Nathaniel Oyet Pierino

By Editor

I guess the feeling of walking into a trap never left some among those who went to Juba. Non-implementation of the security arrangements remains at the back of their minds. Furthermore, some of them were among those who had to flee Juba to the borders with the Democratic Republic of Congo (DRC) in July 2016. They are the few who thought reforms could be achieved through the implementation of the Revitalised Agreement on the Resolution of Conflict in South Sudan (R-ARCSS). However, the realities have now sunk in. The situation is succinctly stated by one I O senior leader (Nathaniel Oyet Pierino) by posing the question – “What are we then for?” after realising that the SPLM IO won’t be able to bring about the “reforms” it had promised its supporters. He noted earlier in his piece that ” As long as defections occur unabated, the prospect for winning elections disappears.” Interestingly, the IO cadre answered his question, I quote – ” The answer is jobs and positions. Nothing higher than that.”

In contrast to what Oyet said, another senior IO leader who is none other than Mabior Garang, the Deputy Minister of Interior, came out refuting mass defections from SPLM IO to SPLM IG. Here is a quote of what he said: “What is being labelled as, “mass exodus from the SPLM/SPLA (IO)”, by the intellectual mercenaries of the traditional elite, is nothing more than sensationalism and propaganda.” 

But how could the defection of the Deputy Chief of Staf, Lt. General James Koang Chuol and three other high-ranking officers, Dak Duop Bichiok and nine other senior SPLM IO politicians, and seven months ago Maj. Gen. James Ochan Puot and several officers – be regarded as mere propaganda?! A month on the job seems to have done wonders on the views of the Deputy Minister of Interior. They have changed 180 degrees. It’s only one month ago that Mabior Garang doubted achieving anything in Juba and said the SPLM IO has surrendered. 

Between Oyet’s utterances and Mabior Garang’s conflicting views, the former comes out more honest and less calculating than the latter. Complaining about the Movement going astray while doing nothing does not fall under the criteria of leadership. If anything at all, it indicates helplessness and being a mere follower. Therefore, the two leaders have five options to choose from:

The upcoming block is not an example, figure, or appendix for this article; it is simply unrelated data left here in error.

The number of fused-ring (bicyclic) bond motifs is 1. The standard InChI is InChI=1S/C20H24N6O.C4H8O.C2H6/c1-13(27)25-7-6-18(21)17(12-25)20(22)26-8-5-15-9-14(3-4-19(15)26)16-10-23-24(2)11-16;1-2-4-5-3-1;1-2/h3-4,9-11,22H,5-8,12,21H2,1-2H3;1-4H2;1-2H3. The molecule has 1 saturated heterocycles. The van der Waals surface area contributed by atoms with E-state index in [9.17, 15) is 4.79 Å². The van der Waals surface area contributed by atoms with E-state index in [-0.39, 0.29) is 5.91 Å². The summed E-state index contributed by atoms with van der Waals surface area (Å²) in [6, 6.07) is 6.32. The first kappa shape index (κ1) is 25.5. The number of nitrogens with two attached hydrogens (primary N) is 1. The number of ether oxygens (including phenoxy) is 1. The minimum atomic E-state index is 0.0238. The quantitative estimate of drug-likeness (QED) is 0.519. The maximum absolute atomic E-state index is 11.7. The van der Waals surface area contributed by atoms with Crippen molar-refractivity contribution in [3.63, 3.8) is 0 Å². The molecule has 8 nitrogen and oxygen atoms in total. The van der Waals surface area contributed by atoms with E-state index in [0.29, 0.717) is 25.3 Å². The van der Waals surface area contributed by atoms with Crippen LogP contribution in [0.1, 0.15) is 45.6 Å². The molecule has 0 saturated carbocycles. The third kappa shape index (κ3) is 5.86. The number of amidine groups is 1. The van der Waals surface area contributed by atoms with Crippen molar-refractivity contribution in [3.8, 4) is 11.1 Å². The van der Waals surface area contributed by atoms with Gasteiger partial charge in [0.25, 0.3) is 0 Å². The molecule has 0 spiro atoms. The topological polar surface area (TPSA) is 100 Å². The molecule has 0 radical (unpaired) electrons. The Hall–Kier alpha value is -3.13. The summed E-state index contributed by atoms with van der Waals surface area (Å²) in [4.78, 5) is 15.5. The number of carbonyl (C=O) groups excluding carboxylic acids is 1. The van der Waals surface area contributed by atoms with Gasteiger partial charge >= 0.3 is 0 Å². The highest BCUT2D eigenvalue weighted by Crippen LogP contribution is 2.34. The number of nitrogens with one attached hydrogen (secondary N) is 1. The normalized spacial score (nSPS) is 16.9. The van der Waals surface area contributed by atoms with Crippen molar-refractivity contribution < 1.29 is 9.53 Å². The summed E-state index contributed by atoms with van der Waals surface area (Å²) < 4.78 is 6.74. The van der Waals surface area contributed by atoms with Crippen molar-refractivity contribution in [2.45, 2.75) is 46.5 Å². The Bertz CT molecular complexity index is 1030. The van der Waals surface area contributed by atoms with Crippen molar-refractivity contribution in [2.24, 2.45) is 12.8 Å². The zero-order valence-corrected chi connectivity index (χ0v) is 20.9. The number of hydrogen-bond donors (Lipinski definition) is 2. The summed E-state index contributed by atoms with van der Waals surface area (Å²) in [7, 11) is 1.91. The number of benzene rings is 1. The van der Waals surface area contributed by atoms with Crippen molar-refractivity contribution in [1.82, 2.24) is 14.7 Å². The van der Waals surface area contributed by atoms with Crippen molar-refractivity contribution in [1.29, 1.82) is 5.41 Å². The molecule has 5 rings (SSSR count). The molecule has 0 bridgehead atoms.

1. Abandon the SPLM IO leadership and join their comrades who haven’t gone to Juba and remained dedicated to the vision and original objectives of the Movement.
  2.  Join any of the non-signatory organisations to the R-ARCSS.
  3. Leave the SPLM IO for good and form another political organisation/party from scratch.
  4. Remain loyal to the leadership in Juba and in that case; both become no much different than the career politicians and job seekers.
  5. Opt for a temporary exit from politics until such a time when the political environment becomes conducive to their activities.

The turmoil in the SPLM IO is far from over. It’s on a large scale that threatens the very existence of the Movement. While some senior military commanders and politicians had defected because of what they see as a loss of direction and vision, others blamed the leadership of nepotism and turning the Movement into a family dynasty. Still, others have branded those at the helm as self-serving and job seekers. Then, come those who continue to deny the obvious while accusing others of mischief. It appears the SPLM IO is afflicted with the so-called political schizophrenia, which is more often than not a prelude to the unravelling of a Movement or a Party.

The views expressed in the articles or analyses on The Nile Chronicle are personal opinions. The veracity of the information or claims contained in them is the responsibility of the authors.

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